Games On! The London 2012 Olympics: So Far, So Feminist?
A celebration of the suffragettes, two women kissing and an old lady jumping from a helicopter above a screaming crowd—after Friday’s spectacular opening ceremony, the Olympics are well and truly upon us. Okay, so the Queen didn’t actually parachute with James Bond, but if you’re looking for a celebration of women performing incredible physical feats, then London 2012 is the place to be. For the first time, all national teams include women athletes, and British silver medallist Lizzie Armitstead has criticized the “overwhelming and frustrating” misogyny she’s experienced throughout her career.
Zoe Smith kicking ass in the Games.
So far, so feminist. Well, almost. If you thought this year’s Olympics would be a sexism-free zone, you were forgetting about the notoriously chauvinistic Mayor of London, who likened the female volleyball players to “wet otters” when urging viewers to tune in to the Games. Boris Johnson’s mammalian predilections aside, we have to resist the temptation to gloss over the issues that still affect women athletes, while still celebrating their success.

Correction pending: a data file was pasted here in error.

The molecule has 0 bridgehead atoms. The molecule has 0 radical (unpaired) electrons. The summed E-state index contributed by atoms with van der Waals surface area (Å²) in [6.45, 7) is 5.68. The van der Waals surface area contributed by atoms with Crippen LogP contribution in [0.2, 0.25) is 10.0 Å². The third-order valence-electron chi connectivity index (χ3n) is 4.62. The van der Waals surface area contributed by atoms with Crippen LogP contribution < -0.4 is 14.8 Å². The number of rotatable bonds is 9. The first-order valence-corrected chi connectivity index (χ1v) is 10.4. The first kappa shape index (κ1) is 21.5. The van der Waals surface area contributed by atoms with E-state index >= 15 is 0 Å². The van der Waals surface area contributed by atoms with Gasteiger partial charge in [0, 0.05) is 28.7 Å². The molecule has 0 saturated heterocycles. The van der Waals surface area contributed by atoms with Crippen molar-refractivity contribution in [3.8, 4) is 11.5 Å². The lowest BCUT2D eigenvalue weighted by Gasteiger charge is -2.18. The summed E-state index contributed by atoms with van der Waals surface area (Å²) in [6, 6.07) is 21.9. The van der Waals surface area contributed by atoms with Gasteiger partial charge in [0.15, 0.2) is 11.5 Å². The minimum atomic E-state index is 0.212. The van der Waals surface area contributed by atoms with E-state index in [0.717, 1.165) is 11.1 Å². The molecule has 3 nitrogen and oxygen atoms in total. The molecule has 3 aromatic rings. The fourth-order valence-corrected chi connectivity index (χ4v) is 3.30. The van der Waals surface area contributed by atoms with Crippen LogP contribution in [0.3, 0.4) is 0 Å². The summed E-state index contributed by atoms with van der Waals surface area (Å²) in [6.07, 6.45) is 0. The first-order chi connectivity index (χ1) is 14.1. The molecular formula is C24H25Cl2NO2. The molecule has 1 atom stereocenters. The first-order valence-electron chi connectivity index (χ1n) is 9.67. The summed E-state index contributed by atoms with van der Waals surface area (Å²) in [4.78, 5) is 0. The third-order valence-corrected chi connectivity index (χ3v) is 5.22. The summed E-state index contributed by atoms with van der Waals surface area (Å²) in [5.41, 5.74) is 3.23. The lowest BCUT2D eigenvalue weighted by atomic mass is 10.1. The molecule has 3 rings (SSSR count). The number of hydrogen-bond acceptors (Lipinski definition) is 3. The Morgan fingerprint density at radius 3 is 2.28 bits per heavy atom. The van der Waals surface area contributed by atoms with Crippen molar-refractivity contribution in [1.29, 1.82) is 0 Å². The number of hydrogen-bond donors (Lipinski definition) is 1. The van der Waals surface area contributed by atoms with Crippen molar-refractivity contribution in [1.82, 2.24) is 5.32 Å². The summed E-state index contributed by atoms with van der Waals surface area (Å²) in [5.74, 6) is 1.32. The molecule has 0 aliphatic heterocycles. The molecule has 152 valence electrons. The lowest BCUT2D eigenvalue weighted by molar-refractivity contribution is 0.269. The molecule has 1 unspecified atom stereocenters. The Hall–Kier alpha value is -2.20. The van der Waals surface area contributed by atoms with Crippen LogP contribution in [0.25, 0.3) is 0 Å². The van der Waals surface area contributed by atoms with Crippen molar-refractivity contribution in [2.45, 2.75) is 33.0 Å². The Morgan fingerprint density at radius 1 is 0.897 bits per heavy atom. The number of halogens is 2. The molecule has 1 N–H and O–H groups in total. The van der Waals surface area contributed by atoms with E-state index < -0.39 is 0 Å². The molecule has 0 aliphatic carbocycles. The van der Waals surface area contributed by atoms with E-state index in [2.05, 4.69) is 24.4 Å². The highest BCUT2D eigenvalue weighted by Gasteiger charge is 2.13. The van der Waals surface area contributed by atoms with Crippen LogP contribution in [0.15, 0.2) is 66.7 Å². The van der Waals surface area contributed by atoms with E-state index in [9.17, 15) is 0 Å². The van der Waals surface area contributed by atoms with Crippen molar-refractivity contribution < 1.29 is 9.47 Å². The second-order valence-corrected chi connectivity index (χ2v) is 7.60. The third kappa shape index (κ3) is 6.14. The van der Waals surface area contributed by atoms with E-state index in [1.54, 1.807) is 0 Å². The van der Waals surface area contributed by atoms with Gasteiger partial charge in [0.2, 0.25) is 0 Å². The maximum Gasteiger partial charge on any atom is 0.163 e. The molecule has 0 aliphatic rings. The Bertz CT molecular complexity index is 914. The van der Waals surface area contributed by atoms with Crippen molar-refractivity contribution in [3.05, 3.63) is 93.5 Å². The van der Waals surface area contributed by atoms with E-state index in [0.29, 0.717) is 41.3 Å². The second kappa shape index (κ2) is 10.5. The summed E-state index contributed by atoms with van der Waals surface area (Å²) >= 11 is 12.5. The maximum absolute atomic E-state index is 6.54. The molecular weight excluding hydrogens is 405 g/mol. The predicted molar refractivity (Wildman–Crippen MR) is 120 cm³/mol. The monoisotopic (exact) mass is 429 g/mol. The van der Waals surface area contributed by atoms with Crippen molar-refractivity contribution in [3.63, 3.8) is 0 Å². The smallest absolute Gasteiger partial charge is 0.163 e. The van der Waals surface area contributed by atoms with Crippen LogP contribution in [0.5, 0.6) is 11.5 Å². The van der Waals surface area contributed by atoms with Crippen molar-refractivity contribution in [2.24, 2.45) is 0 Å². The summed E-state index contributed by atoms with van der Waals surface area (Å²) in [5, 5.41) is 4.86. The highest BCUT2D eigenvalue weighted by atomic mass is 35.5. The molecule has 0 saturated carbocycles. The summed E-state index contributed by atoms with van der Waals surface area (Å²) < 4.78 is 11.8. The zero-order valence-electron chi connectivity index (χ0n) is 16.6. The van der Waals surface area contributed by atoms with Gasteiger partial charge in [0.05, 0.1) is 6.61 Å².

In Britain, purely female sports only get 5% of sports coverage—and only 0.5% of sponsorship, meaning that some of our top British footballers have to take additional jobs to fund their sporting career. You don’t see David Beckham doing that. And despite the overwhelming importance of Saudi women taking part in the Olympics, girls in Saudi Arabia are banned from taking part in PE at school and not a single one of the 150 official sports clubs in the country allows women entry—not even to watch.
18-year-old Zoe Smith, the weightlifter who broke the British record, felt the need to point out “I wear make-up and lipgloss,” defending herself against Twitter bullies who decried female weightlifters as masculine. In contrast, US superheavyweight Olympic weightlifter Holley Mangold criticized the tendency of her peers to emphasise their femininity. Even when these women’s bodies are capable of things most of us can only dream about, our focus is still on the way they—and by extension, we—look.
Throughout the Olympics and Paralympics, I’ll be blogging three times a week on issues around gender and sport. There’ll be celebrations of the women competing, examinations of just how women-friendly all those Olympic sponsors really are, and analyses of the way the media and popular culture depict female athlete’s bodies. I’ll also be linking to some of the fantastic coverage and debates about women and sport that are taking place online. If there’s anything you think I should see, just drop me a comment below.
In the meantime, here’s some footage of swimmer Rebecca Adlington winning the bronze medal yesterday to put you in the Olympic spirit:
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